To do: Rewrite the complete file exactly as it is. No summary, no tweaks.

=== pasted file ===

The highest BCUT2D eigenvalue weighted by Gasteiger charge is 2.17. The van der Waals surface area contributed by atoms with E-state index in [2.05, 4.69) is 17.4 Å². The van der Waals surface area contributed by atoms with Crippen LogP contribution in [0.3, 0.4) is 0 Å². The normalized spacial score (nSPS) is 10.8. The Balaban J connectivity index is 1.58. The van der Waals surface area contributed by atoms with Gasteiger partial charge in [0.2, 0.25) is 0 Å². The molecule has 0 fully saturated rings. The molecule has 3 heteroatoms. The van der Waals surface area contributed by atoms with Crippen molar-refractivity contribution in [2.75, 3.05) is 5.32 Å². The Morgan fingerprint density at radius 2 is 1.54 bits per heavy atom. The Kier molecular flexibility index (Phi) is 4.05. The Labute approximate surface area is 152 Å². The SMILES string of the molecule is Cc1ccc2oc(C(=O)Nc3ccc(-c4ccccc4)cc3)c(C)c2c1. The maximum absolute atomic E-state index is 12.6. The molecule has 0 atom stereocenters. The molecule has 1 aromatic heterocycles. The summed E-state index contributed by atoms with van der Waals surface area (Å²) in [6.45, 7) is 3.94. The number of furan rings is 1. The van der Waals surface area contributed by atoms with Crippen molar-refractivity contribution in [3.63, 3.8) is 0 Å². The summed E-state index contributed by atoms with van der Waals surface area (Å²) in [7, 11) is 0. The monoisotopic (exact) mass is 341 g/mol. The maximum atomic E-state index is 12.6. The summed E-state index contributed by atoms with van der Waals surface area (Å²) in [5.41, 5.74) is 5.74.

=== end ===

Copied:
The highest BCUT2D eigenvalue weighted by Gasteiger charge is 2.17. The van der Waals surface area contributed by atoms with E-state index in [2.05, 4.69) is 17.4 Å². The van der Waals surface area contributed by atoms with Crippen LogP contribution in [0.3, 0.4) is 0 Å². The normalized spacial score (nSPS) is 10.8. The Balaban J connectivity index is 1.58. The van der Waals surface area contributed by atoms with Gasteiger partial charge in [0.2, 0.25) is 0 Å². The molecule has 0 fully saturated rings. The molecule has 3 heteroatoms. The van der Waals surface area contributed by atoms with Crippen molar-refractivity contribution in [2.75, 3.05) is 5.32 Å². The Morgan fingerprint density at radius 2 is 1.54 bits per heavy atom. The Kier molecular flexibility index (Phi) is 4.05. The Labute approximate surface area is 152 Å². The SMILES string of the molecule is Cc1ccc2oc(C(=O)Nc3ccc(-c4ccccc4)cc3)c(C)c2c1. The maximum absolute atomic E-state index is 12.6. The molecule has 0 atom stereocenters. The molecule has 1 aromatic heterocycles. The summed E-state index contributed by atoms with van der Waals surface area (Å²) in [6.45, 7) is 3.94. The number of furan rings is 1. The van der Waals surface area contributed by atoms with Crippen molar-refractivity contribution in [3.63, 3.8) is 0 Å². The summed E-state index contributed by atoms with van der Waals surface area (Å²) in [7, 11) is 0. The monoisotopic (exact) mass is 341 g/mol. The maximum atomic E-state index is 12.6. The summed E-state index contributed by atoms with van der Waals surface area (Å²) in [5.41, 5.74) is 5.74.